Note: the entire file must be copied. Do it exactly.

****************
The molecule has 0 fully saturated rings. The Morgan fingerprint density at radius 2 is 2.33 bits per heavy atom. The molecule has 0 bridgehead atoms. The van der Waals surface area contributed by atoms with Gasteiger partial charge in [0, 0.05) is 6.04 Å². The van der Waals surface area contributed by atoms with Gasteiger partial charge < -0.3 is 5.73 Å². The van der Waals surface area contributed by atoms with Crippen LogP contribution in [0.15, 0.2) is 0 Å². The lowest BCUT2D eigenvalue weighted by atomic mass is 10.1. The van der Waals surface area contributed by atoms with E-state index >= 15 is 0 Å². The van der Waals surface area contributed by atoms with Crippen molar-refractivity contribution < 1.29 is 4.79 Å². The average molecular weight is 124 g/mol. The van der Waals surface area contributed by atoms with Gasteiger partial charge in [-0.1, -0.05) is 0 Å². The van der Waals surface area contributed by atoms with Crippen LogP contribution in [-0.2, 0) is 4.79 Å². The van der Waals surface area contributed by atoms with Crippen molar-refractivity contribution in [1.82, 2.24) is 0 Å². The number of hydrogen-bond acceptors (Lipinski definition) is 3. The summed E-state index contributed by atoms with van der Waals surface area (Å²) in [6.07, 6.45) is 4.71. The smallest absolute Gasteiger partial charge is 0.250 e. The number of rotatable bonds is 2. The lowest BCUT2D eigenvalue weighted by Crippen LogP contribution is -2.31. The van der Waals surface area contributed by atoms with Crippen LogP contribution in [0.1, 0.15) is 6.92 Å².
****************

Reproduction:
The molecule has 0 fully saturated rings. The Morgan fingerprint density at radius 2 is 2.33 bits per heavy atom. The molecule has 0 bridgehead atoms. The van der Waals surface area contributed by atoms with Gasteiger partial charge in [0, 0.05) is 6.04 Å². The van der Waals surface area contributed by atoms with Gasteiger partial charge < -0.3 is 5.73 Å². The van der Waals surface area contributed by atoms with Crippen LogP contribution in [0.15, 0.2) is 0 Å². The lowest BCUT2D eigenvalue weighted by atomic mass is 10.1. The van der Waals surface area contributed by atoms with E-state index >= 15 is 0 Å². The van der Waals surface area contributed by atoms with Crippen molar-refractivity contribution < 1.29 is 4.79 Å². The average molecular weight is 124 g/mol. The van der Waals surface area contributed by atoms with Gasteiger partial charge in [-0.1, -0.05) is 0 Å². The van der Waals surface area contributed by atoms with Crippen LogP contribution in [-0.2, 0) is 4.79 Å². The van der Waals surface area contributed by atoms with Crippen molar-refractivity contribution in [1.82, 2.24) is 0 Å². The number of hydrogen-bond acceptors (Lipinski definition) is 3. The summed E-state index contributed by atoms with van der Waals surface area (Å²) in [6.07, 6.45) is 4.71. The smallest absolute Gasteiger partial charge is 0.250 e. The number of rotatable bonds is 2. The lowest BCUT2D eigenvalue weighted by Crippen LogP contribution is -2.31. The van der Waals surface area contributed by atoms with Crippen LogP contribution in [0.1, 0.15) is 6.92 Å².